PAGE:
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Navigating the information landscape through collaboration
Elizabeth Hutchinson, Head of Schools' Library Service in Guernsey, writes that information literacy is at the centre of student learning, making the role of library staff as important as ever.
School libraries and school library professionals have a huge role to play in supporting teaching and learning within a school. I often hear visiting authors comment on being able to identify a good school by how well the library is used. School librarian Caroline Roche penned the phrase ‘heart of the school’, which is used to describe schools whose library is at the centre of learning. But just having a school library does not make students suddenly want to start reading or researching. School libraries need to be looked after and maintained to ensure that good quality resources are available, and the school librarian has to be involved in curriculum discussions and included as part of the teaching and learning team to make an impact. However, even if this is happening, unless teachers fully support and are encouraged to use their school library, their students will struggle to become independent learners.
In a perfect world, all teachers would know how to access their school library and understand why using the library is beneficial to them and their students. Many teachers are resistant: they don’t have the time, they need current information, the books are too old, and there is nothing in the library for them. This is a very blinkered view. I understand that within some subjects, the information changes more quickly than the books can be written — but this is why the school library offers more than just books. Unless we can enlighten and encourage teachers to use these other resources, we are never going to win the battle of our ‘Google everything’ society.
In order for school librarians to remain relevant it is important for us to keep supporting the next new idea in schools. School librarians have always adapted in accordance with changing demands, so the recent idea of innovation and digital literacy in schools is no different. George Couros recently wrote that innovation in schools is a ‘process not a product’; as a librarian, I love this statement because it is the process that we are all about, and it starts with finding and accessing information. To be truly innovative, Couros suggests that we need to consider ‘how we think and what we create, not what we use’. For our students to think deeply, they need to be able to find the information in the first place, evaluate it, decide what to use, and then think about how they can share it. This, in the librarian’s world, is called information literacy.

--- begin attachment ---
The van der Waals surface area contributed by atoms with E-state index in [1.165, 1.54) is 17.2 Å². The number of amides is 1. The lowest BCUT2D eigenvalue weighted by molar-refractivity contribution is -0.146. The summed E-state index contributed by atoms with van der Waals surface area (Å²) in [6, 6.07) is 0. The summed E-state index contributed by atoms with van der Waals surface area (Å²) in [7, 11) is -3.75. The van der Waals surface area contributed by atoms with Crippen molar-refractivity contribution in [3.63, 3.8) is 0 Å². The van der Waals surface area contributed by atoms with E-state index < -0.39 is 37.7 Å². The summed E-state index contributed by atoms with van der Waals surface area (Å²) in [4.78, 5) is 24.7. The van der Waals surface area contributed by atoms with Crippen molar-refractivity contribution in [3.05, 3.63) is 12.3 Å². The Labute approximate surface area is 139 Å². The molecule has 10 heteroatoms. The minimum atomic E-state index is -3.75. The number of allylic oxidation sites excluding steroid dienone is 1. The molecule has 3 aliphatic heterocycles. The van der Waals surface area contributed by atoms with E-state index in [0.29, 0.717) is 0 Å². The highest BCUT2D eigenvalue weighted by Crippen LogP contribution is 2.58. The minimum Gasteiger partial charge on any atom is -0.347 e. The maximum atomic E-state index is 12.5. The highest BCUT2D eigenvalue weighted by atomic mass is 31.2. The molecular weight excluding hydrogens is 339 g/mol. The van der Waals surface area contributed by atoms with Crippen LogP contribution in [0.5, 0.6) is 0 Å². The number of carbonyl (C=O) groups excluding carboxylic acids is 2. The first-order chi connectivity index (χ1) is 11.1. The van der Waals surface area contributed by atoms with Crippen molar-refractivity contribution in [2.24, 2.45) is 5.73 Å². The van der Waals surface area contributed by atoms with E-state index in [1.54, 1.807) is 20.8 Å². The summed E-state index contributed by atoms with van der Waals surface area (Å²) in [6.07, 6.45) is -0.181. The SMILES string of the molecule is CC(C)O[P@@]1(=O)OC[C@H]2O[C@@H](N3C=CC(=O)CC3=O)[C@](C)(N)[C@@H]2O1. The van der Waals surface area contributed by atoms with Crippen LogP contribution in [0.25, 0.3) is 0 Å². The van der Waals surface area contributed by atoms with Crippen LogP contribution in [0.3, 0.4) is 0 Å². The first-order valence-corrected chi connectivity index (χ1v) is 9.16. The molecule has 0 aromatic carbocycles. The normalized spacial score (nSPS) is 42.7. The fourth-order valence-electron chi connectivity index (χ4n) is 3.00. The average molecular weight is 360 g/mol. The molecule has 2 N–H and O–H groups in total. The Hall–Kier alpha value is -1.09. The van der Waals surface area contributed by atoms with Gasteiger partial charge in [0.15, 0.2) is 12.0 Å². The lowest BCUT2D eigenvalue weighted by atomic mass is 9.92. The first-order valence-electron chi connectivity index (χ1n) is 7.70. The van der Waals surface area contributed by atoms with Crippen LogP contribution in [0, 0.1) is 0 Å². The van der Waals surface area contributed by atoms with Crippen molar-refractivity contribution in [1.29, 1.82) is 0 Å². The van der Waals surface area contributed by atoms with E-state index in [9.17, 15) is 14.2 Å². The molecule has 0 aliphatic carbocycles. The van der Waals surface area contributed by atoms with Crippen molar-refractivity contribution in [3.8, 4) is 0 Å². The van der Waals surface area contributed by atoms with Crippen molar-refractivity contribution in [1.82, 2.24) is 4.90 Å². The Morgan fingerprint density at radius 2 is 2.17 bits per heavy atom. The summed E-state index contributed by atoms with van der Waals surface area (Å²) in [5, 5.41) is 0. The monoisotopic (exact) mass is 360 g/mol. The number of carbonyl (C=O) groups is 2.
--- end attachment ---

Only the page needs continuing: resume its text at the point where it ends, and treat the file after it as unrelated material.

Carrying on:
Information literacy starts in the school library
I regularly hear frustrated teachers talking about the quality of research they receive from their students. One way teachers tackle this is by researching educational websites and then sharing them with their students. Not only is this time consuming, but in a world where we need to create independent learners, it is important that teachers are encouraged to stop spoon-feeding their students – not by leaving them to type the question into Google, but with something far better. The school library can lead students directly to good quality resources, both physical and online, but it is often forgotten and goes unused. Yet the library is by far the best place to start creating independent learners within a school.
As more schools embed digital literacy and want innovative teaching within their curriculum, trained school library staff become even more important. The school library not only enables students to learn how to search a database and find quality resources via the online catalogue, but it also provides access to other online resources. These, like all academic resources, require real skills to navigate. You can’t type the question into any academic database, you have to think of keywords and understand research techniques. The school librarian can teach students the best way to find and access information from these sources, and can ensure that these skills are embedded throughout the curriculum. If teachers and school librarians work together to ensure students use these resources, the students’ skill set and quality of work will vastly improve.